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Navajo lawmakers reject proposed water-rights settlement

Navajo lawmakers voted Thursday to reject a congressional plan to settle tribal water-right claims in the Little Colorado River basin, capping months of debate by the tribe.

The council voted 15-6 after a “fairly short debate” to oppose a bill that would provide almost $360 million in government funding for water projects in the Hopi and Navajo nations, in exchange for the tribes relinquishing further claims in the river basin.

Supporters of the bill criticized the council’s action as short-sighted and said that Navajo leaders are already talking about how they can get water to the people without the deal offered in Congress.

“We really hoped the council would have taken on a visionary role and seen the ramifications of not settling,” said Erny Zah, a spokesman for Navajo President Ben Shelly. “We’re not too confident that this is something that could be put on the table again.”

But tribal sentiment on the settlement has been “overwhelmingly against it,” said Jerome Clark, a spokesman for Navajo Speaker Johnny Naize, who scheduled Thursday’s special session on the issue. The council was merely reflecting the voice of the people, he said.

“After a while it was pretty obvious what the decision was going to be,” Clark said of Thursday’s voting session. “You could tell by the way each individual spoke.”

Thursday’s action by the Navajo follows two votes on the issue last month by Hopi lawmakers. The Hopi tribal council first voted to reject the plan, then voted less than a week later to accept a settlement but reject the specific legislation that had been introduced by Arizona Sens. Jon Kyl and John McCain.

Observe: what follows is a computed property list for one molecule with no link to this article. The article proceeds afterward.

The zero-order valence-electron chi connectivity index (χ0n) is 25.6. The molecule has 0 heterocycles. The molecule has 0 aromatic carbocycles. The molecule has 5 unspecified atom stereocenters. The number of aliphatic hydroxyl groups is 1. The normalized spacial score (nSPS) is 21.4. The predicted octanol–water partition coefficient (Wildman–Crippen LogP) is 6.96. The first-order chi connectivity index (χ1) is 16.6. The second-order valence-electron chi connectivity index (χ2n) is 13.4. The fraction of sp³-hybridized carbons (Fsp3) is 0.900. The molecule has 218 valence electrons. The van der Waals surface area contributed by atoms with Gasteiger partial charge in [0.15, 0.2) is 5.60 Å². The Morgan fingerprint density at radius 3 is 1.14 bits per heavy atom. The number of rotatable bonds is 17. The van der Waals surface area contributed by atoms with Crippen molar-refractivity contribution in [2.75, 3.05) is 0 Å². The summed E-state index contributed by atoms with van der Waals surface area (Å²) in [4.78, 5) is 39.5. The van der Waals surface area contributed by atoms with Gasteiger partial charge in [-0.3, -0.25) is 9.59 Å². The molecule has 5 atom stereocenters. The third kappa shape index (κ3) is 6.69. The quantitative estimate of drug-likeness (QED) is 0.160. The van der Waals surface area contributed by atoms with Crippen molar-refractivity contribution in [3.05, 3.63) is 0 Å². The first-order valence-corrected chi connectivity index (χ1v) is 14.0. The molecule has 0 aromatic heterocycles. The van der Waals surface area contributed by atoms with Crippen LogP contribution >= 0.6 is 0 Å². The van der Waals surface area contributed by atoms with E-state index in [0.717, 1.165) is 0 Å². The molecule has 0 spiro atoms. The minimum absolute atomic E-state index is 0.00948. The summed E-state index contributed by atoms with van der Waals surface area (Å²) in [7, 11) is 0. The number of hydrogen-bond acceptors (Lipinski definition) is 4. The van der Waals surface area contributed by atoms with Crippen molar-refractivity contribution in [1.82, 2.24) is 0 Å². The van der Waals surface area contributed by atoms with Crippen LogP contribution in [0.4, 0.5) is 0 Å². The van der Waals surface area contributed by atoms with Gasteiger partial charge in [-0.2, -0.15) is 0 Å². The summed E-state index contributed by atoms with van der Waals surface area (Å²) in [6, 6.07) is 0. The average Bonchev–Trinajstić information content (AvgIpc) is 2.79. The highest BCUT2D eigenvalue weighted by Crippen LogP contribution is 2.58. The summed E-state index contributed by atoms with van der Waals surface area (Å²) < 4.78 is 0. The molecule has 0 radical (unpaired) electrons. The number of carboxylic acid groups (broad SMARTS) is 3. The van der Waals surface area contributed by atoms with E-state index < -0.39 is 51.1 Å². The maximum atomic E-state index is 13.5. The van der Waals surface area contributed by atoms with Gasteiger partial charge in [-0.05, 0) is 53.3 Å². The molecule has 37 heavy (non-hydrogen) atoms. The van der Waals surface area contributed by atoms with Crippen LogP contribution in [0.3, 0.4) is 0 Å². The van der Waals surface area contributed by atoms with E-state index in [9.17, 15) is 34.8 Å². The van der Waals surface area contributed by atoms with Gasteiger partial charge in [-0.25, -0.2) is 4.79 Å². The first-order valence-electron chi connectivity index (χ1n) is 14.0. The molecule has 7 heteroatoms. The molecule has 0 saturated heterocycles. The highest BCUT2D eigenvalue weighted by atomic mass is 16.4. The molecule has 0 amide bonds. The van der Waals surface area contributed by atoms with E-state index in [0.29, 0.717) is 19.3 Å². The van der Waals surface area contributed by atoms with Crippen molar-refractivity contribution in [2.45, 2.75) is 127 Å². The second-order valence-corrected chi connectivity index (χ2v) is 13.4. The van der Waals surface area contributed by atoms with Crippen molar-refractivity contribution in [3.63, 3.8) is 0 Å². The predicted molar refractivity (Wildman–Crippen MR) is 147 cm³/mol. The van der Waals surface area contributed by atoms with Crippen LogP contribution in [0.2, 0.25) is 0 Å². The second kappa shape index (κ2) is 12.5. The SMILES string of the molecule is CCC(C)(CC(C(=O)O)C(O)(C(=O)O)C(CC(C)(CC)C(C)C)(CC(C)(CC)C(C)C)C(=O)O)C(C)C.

Kyl has said that the bill will not move forward without the blessing of both the Hopi and Navajo tribes. Neither Kyl nor McCain could be reached to comment Thursday on the Navajo vote.

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Leaders of both tribes have expressed support for the Senate legislation and a companion bill in the House. But in public hearings since Kyl introduced his bill in February, there has been stiff opposition from members of both tribes, said former Hopi Chairman Vernon Masayesva.

Along with the Little Colorado River settlement, Navajo leaders are actively negotiating other water settlements, but those settlements may have been hurt by this decision, Zah said.

“This lack of vision from our council will hinder those negotiations,” he said. “Our team that is negotiating will not have the full confidence they need.”

The council could have amended the bill, Zah said. It was within their scope to amend it, using the parts they liked and throwing out the parts they didn’t.

“It’s unfortunate, for whatever reason, the council didn’t see this as a good opportunity,” Zah said.

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Joshua Armstrong/Cronkite News Service

Navajo Nation President Ben Shelly, shown here in an October photo, has expressed support for a bill that would settle Indian water-rights claims, but the measure has run into public opposition and it was rejected by the Navajo Council.